Patrick R. Sullivan

The motion to keep out any reference to the actions by Russert, Miller and Cooper to avoid testifying to the Grand Jury makes perfect sense.

Fitz can't argue that Libby knew he could lie because they weren't going to testify to what he actually told them. The time line would be backwards. Libby testified, and gave waivers of confidentiality BEFORE the reporters fought against testifying.

The motion to keep out any mention of Val's CIA status also makes sense given the judge's prior rulings (as well as Fitz's arguments). I.e. the case isn't about whether she was covert or not, so let's not say ANYTHING AT ALL about it.

So, what does Fitz have left to argue if the judge agrees? As someone coined it; the Seinfeld Case.

The judge and Fitz handed that ball to the defense, and now they're running with it like Walter Payton.

clarice

Thanks, someone (don't know if she wants a mention) kindly sent them to me and I'll try to write them up.

From the first preliminary hearing Libby's lawyers had Fitz' game figured out:He said he wasn't putting on evidence of her status or harm to national security but for sure he planned to sneak them in without having to prove anything..This after poisoning the jury pool with that outrageous presser..He wanted a small case--not a big case about the war--and he will, if Libby succeeds in these motions , have the tiniest case possible.

Cecil Turner

. . . and he will, if Libby succeeds in these motions , have the tiniest case possible.

I am absolutely unqualified to assess the legal arguments, and the filings looked very internally consistent and clever, but it seemed strange to me that many of the arguments relied on what Fitz said in discovery. I'd have expected some reference to legal precedent (e.g., that in a similar case insufficient discovery provided to the defense and subsequent introduction of the related evidence at trial unfairly prejudiced the defendant), and didn't see much of it. Made me think the legal case might not be very strong. Any expert opinion?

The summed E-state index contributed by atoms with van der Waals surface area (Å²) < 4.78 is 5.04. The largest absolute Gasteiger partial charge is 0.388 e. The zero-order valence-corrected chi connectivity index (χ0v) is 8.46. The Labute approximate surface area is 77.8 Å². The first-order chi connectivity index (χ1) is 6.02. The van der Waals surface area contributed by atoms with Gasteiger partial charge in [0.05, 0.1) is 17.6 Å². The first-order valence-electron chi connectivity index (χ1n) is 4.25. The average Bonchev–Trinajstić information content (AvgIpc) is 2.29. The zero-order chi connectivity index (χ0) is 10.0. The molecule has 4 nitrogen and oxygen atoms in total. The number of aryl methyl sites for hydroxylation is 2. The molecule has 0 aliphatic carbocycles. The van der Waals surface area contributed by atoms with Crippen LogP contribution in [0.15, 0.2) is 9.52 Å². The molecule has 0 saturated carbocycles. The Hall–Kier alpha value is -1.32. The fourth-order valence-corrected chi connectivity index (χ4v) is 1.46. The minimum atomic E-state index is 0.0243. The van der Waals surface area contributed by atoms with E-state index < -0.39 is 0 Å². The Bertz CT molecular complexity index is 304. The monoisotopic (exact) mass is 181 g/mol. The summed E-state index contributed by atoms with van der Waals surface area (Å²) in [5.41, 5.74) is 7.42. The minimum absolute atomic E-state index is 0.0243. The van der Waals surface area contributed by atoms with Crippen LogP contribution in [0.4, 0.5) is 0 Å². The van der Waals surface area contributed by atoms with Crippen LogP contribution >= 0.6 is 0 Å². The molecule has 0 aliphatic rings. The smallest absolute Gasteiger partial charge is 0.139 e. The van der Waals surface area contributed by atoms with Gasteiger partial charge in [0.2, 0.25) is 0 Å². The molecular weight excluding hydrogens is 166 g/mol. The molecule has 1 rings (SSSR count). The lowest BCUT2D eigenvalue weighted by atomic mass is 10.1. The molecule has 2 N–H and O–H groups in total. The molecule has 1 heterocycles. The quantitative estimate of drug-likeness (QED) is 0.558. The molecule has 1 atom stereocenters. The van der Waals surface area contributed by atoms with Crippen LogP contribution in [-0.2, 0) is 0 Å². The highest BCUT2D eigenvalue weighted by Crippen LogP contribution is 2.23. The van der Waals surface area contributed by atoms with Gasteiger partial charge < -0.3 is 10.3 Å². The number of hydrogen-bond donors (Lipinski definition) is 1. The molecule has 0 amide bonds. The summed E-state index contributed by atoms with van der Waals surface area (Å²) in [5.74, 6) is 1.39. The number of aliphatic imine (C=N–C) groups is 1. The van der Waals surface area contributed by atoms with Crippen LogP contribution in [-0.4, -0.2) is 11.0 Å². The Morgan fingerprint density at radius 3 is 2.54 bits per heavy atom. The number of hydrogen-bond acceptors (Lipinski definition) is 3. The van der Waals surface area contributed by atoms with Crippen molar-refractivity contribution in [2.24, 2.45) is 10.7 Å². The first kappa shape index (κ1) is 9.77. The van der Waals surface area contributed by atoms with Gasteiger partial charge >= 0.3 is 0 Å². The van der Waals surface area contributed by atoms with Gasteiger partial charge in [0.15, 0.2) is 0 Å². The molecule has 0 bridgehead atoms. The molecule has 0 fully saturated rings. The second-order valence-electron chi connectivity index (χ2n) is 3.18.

clarice

I think these are largely case-specific. Rule 403 which allows the judge to foreclose presentation of evidence --even if relevant--if it is more prejudicial than probative calls for a balancing and is fact specific. So it is no surprise that the citations are largely to matters in this record.

Cecil Turner

. . . calls for a balancing and is fact specific.

Thanks. I suspected it was something like that. I was struck by this passage, which appears to me to be the main point:

To allow the government to tell the jury that Ms. Wilson's employment status was, in fact, classified or covert, without providing Mr. Libby any recourse to challenge that assertion, is tantamount to a forced stipulation, something this Court should not condone.
The implication, however, is that Walton could condone it if he thought it proper, and Walton has consistently been a bit more solicitous of Fitz's arguments than I would've predicted. (Though I suspect that might change with public perception of the case, even though it probably shouldn't.) So while I'd score this one comfortably for Libby, factoring in past rulings suggests it'll be a really close call.

paulv

I thought that Cooper's testimony and notes were inconsistent anyway. How much can Futz rely on him?

cboldt

Patrick R. Sullivan

Fitz can't argue that Libby knew he could lie because they weren't going to testify to what he actually told them. The time line would be backwards. Libby testified, and gave waivers of confidentiality BEFORE the reporters fought against testifying.


It's not a timeline issue - and certainly not the way you state it there.


Says Libby, "The government has indicated that it plans to argue at trial that Mr. Libby felt free to lie about his conversations with reporters because he expected they would not cooperate with the investigation."


What's suggested as being probed there is Libby's expectation as of October/November 2003, which expectation precedes BOTH his waivers of July 2004 and the even later resistance by reporters to cooperate with the investigation.